The library is very proactive in engaging the community by collaborating with the schools, city, community groups, and local institutions. Thanks to these partnerships, the Grandview Heights Public Library has been able to offer exciting new projects like the PopUp Library, Wi-Fi in the Parks, the Guitar Lending Program, and Mobile Exhibits. Event attendance continues to be strong thanks to these collaborations, along with enhancements to marquee events like the 33rd Annual Music on the Lawn, 28th Annual Music in the Atrium, Summer Reading Club events, tenth Annual Yappy Hour, and fifth Annual Howlin’ Halloween.

Lincoln Public Library, NH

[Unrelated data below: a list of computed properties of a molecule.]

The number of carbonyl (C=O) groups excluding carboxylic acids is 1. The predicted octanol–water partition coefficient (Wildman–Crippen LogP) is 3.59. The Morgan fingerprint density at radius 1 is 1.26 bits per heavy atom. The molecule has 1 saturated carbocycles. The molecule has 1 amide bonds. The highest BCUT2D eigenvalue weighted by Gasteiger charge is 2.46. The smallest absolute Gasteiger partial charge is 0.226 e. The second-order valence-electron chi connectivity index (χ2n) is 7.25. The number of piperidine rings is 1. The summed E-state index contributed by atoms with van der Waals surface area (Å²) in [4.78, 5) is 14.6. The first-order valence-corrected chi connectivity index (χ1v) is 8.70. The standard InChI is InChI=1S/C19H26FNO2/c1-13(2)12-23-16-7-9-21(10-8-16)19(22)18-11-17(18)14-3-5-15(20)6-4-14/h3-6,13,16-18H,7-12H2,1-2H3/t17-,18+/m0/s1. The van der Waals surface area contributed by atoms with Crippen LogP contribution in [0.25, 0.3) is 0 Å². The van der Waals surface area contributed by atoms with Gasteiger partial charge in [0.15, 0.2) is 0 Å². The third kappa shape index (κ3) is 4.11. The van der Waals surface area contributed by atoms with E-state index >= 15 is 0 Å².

Carol Riley, Director

This recognition is a direct result of our active community of library users and of the town of Lincoln’s—and our staff's—strong commitment to quality library service. The areas that we have seen the most impact from this recognition would have to be in program attendance and circulation statistics. We have many people come into the library to ask us about the sign we have outside, wondering, “What makes you a five-Star Library?” And we answer: "YOU!"

Middle Country Public Library, Centereach & Selden, NY

Sophia Serlis-McPhillips, Director

Our library is very engaged with its users and stays connected through a variety of outreach efforts and by continually assessing the programs and services we provide. By listening and responding to the needs and wants of our patrons, the Middle Country Public Library has gained a level of trust enabling us to become an anchor institution, serving as a meeting place, a village center, and the heart of the community.